3. Corporate communications surrounding the match were mostly traditional and sparked very little buzz. As a result, major club sponsors missed opportunities. For example: PSG’s Accor Live Limitless barely posted on social media and the few tweets published around the match achieved limited engagement.

Overall, the Champions League final played out not only on the football pitch, but also through diverse experiences and interactions between journalists, fans, businesses, public officials and celebrities online. Our analysis shows that PSG lost not only the final in Lisbon, but also struggled to significantly engage its online fan base in comparison to Bayern Munich. More importantly, the new public health reality forces fan experiences to be increasingly online while in-person gatherings are discouraged. The entire sports ecosystem will need to rapidly adjust how it facilitates exciting fan experiences.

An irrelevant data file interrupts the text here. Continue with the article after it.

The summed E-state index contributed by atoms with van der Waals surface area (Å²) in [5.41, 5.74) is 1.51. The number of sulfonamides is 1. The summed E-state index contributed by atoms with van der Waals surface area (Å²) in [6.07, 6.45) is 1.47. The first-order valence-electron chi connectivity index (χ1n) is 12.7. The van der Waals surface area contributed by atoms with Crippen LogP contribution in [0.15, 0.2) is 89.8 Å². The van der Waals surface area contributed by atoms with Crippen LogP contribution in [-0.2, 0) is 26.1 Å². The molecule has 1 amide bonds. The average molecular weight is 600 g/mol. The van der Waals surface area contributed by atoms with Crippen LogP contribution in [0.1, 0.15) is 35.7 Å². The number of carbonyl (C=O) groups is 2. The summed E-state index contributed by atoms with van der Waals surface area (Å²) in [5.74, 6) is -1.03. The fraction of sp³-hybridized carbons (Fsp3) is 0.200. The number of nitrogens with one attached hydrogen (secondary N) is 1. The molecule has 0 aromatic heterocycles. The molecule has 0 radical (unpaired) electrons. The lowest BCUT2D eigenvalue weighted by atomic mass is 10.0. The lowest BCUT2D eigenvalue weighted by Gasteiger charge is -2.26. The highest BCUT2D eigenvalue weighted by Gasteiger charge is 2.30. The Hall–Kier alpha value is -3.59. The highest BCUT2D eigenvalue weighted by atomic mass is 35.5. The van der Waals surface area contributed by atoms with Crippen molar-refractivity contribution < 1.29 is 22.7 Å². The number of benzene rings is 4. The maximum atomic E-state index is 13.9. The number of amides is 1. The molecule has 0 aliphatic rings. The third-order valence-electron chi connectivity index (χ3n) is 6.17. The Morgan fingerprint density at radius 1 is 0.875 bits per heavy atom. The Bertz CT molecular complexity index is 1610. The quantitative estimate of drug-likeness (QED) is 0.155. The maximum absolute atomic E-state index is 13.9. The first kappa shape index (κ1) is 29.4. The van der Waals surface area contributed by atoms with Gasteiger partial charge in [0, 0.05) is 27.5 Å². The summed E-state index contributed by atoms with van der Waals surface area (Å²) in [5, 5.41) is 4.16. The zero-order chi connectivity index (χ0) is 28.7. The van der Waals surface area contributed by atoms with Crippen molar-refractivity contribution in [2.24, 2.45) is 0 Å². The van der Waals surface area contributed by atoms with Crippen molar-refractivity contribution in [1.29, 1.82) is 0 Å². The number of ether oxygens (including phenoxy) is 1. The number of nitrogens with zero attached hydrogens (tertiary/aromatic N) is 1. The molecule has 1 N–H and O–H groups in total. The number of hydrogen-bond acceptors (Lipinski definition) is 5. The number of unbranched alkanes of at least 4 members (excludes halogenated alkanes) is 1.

Media

Just like in the game, Bayern outperformed PSG when it came to national media coverage leading up to the final match. In the week before the final, the game was featured in 12,500 German* news articles, while in France, there were only 5,700. When including the day after the game, German national media coverage even reached 17,700 news articles—in France, there were just 7,900. Interestingly, the fewer French news articles were on average shared much more widely on social media than the more numerous German news articles.

It hardly comes as a surprise that most of German news coverage focused on Bayern winning this year’s Champions League final. The German media celebrated their fellow countrymen’s win, manager Hansi Flick’s success, Coman’s deciding goal and Bayern achieving another treble**—but also criticized Qatar’s financial investment in both teams and the subsequent riots in Paris. While their team winning the Champions League also motivated several Bayern fans to celebrate in the streets while keeping little distance. The police did temporarily arrest more than ten people—but mainly because they ignited pyrotechnics in the crowd and not because of corona-virus-related concerns.